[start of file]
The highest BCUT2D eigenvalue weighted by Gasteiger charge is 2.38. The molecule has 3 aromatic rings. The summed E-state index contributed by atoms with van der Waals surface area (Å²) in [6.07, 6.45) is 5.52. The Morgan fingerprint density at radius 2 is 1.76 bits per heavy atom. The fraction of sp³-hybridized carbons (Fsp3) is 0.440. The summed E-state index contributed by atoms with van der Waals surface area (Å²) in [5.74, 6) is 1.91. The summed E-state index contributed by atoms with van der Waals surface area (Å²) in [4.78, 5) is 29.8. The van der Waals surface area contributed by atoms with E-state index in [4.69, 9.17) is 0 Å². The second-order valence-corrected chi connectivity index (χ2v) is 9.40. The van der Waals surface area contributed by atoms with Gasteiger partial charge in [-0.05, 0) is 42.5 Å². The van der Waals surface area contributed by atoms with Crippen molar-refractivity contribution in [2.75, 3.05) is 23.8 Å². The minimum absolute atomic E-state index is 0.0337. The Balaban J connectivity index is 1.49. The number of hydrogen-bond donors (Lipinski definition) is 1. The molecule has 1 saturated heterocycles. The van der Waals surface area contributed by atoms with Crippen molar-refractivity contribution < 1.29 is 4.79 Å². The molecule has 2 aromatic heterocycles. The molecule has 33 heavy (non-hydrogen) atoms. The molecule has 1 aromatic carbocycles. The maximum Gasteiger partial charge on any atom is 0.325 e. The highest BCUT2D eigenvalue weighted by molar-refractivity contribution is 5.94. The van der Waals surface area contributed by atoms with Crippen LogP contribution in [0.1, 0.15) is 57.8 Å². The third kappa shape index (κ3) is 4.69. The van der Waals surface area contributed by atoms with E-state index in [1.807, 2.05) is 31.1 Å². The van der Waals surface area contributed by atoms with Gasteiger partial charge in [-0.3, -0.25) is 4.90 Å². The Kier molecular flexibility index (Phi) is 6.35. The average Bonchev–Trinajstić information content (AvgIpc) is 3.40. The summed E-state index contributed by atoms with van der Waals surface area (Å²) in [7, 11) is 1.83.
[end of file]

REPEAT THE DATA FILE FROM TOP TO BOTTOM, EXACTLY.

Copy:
The highest BCUT2D eigenvalue weighted by Gasteiger charge is 2.38. The molecule has 3 aromatic rings. The summed E-state index contributed by atoms with van der Waals surface area (Å²) in [6.07, 6.45) is 5.52. The Morgan fingerprint density at radius 2 is 1.76 bits per heavy atom. The fraction of sp³-hybridized carbons (Fsp3) is 0.440. The summed E-state index contributed by atoms with van der Waals surface area (Å²) in [5.74, 6) is 1.91. The summed E-state index contributed by atoms with van der Waals surface area (Å²) in [4.78, 5) is 29.8. The van der Waals surface area contributed by atoms with E-state index in [4.69, 9.17) is 0 Å². The second-order valence-corrected chi connectivity index (χ2v) is 9.40. The van der Waals surface area contributed by atoms with Gasteiger partial charge in [-0.05, 0) is 42.5 Å². The van der Waals surface area contributed by atoms with Crippen molar-refractivity contribution in [2.75, 3.05) is 23.8 Å². The minimum absolute atomic E-state index is 0.0337. The Balaban J connectivity index is 1.49. The number of hydrogen-bond donors (Lipinski definition) is 1. The molecule has 1 saturated heterocycles. The van der Waals surface area contributed by atoms with Crippen molar-refractivity contribution < 1.29 is 4.79 Å². The molecule has 2 aromatic heterocycles. The molecule has 33 heavy (non-hydrogen) atoms. The molecule has 1 aromatic carbocycles. The maximum Gasteiger partial charge on any atom is 0.325 e. The highest BCUT2D eigenvalue weighted by molar-refractivity contribution is 5.94. The van der Waals surface area contributed by atoms with Crippen LogP contribution in [0.1, 0.15) is 57.8 Å². The third kappa shape index (κ3) is 4.69. The van der Waals surface area contributed by atoms with E-state index in [1.807, 2.05) is 31.1 Å². The van der Waals surface area contributed by atoms with Gasteiger partial charge in [-0.3, -0.25) is 4.90 Å². The Kier molecular flexibility index (Phi) is 6.35. The average Bonchev–Trinajstić information content (AvgIpc) is 3.40. The summed E-state index contributed by atoms with van der Waals surface area (Å²) in [7, 11) is 1.83.